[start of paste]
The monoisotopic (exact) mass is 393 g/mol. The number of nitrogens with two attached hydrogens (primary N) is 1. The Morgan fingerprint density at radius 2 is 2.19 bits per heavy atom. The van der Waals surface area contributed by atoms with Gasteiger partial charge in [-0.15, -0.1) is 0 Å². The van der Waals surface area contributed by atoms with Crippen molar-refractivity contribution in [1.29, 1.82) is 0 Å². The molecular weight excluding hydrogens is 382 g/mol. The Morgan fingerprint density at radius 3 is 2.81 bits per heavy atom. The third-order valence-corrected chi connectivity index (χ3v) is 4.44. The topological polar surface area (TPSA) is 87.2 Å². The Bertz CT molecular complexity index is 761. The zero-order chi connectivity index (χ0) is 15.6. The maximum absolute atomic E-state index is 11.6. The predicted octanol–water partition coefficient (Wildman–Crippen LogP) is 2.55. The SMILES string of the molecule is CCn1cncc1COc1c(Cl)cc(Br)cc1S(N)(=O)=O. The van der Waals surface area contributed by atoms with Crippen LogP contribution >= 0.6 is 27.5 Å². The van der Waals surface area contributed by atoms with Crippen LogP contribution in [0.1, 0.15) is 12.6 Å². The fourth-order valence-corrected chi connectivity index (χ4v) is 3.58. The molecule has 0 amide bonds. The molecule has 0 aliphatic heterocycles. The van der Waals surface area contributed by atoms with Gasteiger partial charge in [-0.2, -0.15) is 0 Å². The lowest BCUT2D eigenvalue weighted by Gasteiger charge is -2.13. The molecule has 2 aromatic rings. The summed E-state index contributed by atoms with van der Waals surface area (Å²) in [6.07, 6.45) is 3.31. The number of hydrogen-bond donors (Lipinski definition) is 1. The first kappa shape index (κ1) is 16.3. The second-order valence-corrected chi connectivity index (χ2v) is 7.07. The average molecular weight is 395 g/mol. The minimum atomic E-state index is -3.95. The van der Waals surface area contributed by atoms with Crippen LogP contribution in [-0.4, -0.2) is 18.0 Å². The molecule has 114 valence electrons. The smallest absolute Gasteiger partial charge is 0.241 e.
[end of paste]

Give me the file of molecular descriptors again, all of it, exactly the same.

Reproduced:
The monoisotopic (exact) mass is 393 g/mol. The number of nitrogens with two attached hydrogens (primary N) is 1. The Morgan fingerprint density at radius 2 is 2.19 bits per heavy atom. The van der Waals surface area contributed by atoms with Gasteiger partial charge in [-0.15, -0.1) is 0 Å². The van der Waals surface area contributed by atoms with Crippen molar-refractivity contribution in [1.29, 1.82) is 0 Å². The molecular weight excluding hydrogens is 382 g/mol. The Morgan fingerprint density at radius 3 is 2.81 bits per heavy atom. The third-order valence-corrected chi connectivity index (χ3v) is 4.44. The topological polar surface area (TPSA) is 87.2 Å². The Bertz CT molecular complexity index is 761. The zero-order chi connectivity index (χ0) is 15.6. The maximum absolute atomic E-state index is 11.6. The predicted octanol–water partition coefficient (Wildman–Crippen LogP) is 2.55. The SMILES string of the molecule is CCn1cncc1COc1c(Cl)cc(Br)cc1S(N)(=O)=O. The van der Waals surface area contributed by atoms with Crippen LogP contribution >= 0.6 is 27.5 Å². The van der Waals surface area contributed by atoms with Crippen LogP contribution in [0.1, 0.15) is 12.6 Å². The fourth-order valence-corrected chi connectivity index (χ4v) is 3.58. The molecule has 0 amide bonds. The molecule has 0 aliphatic heterocycles. The van der Waals surface area contributed by atoms with Gasteiger partial charge in [-0.2, -0.15) is 0 Å². The lowest BCUT2D eigenvalue weighted by Gasteiger charge is -2.13. The molecule has 2 aromatic rings. The summed E-state index contributed by atoms with van der Waals surface area (Å²) in [6.07, 6.45) is 3.31. The number of hydrogen-bond donors (Lipinski definition) is 1. The first kappa shape index (κ1) is 16.3. The second-order valence-corrected chi connectivity index (χ2v) is 7.07. The average molecular weight is 395 g/mol. The minimum atomic E-state index is -3.95. The van der Waals surface area contributed by atoms with Crippen LogP contribution in [-0.4, -0.2) is 18.0 Å². The molecule has 114 valence electrons. The smallest absolute Gasteiger partial charge is 0.241 e.